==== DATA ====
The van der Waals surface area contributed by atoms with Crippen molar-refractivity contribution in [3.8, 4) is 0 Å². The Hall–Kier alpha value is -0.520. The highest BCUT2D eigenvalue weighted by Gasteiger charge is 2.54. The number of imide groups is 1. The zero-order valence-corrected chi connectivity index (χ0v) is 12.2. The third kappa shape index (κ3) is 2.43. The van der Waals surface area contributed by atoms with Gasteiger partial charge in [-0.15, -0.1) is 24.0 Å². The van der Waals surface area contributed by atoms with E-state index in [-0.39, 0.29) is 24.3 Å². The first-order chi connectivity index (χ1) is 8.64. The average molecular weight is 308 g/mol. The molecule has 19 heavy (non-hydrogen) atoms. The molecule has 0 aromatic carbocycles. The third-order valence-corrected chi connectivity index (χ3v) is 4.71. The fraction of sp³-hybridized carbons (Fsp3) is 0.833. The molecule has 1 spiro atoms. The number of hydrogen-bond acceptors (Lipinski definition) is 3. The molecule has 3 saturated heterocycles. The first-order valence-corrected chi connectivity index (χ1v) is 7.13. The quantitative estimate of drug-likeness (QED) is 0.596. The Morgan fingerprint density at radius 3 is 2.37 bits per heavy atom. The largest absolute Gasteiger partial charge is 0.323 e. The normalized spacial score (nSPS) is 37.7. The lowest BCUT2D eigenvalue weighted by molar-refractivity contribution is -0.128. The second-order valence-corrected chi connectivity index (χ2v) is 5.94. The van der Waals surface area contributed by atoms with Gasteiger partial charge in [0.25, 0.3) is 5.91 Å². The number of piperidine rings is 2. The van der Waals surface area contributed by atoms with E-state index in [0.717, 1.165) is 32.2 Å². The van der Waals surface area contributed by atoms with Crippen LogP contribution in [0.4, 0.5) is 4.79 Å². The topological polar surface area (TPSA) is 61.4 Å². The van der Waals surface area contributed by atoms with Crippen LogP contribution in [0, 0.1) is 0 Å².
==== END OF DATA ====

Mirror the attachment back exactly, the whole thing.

The van der Waals surface area contributed by atoms with Crippen molar-refractivity contribution in [3.8, 4) is 0 Å². The Hall–Kier alpha value is -0.520. The highest BCUT2D eigenvalue weighted by Gasteiger charge is 2.54. The number of imide groups is 1. The zero-order valence-corrected chi connectivity index (χ0v) is 12.2. The third kappa shape index (κ3) is 2.43. The van der Waals surface area contributed by atoms with Gasteiger partial charge in [-0.15, -0.1) is 24.0 Å². The van der Waals surface area contributed by atoms with E-state index in [-0.39, 0.29) is 24.3 Å². The first-order chi connectivity index (χ1) is 8.64. The average molecular weight is 308 g/mol. The molecule has 19 heavy (non-hydrogen) atoms. The molecule has 0 aromatic carbocycles. The third-order valence-corrected chi connectivity index (χ3v) is 4.71. The fraction of sp³-hybridized carbons (Fsp3) is 0.833. The molecule has 1 spiro atoms. The number of hydrogen-bond acceptors (Lipinski definition) is 3. The molecule has 3 saturated heterocycles. The first-order valence-corrected chi connectivity index (χ1v) is 7.13. The quantitative estimate of drug-likeness (QED) is 0.596. The Morgan fingerprint density at radius 3 is 2.37 bits per heavy atom. The largest absolute Gasteiger partial charge is 0.323 e. The normalized spacial score (nSPS) is 37.7. The lowest BCUT2D eigenvalue weighted by molar-refractivity contribution is -0.128. The second-order valence-corrected chi connectivity index (χ2v) is 5.94. The van der Waals surface area contributed by atoms with Gasteiger partial charge in [0.25, 0.3) is 5.91 Å². The number of piperidine rings is 2. The van der Waals surface area contributed by atoms with E-state index in [0.717, 1.165) is 32.2 Å². The van der Waals surface area contributed by atoms with Crippen LogP contribution in [0.4, 0.5) is 4.79 Å². The topological polar surface area (TPSA) is 61.4 Å². The van der Waals surface area contributed by atoms with Crippen LogP contribution in [0, 0.1) is 0 Å².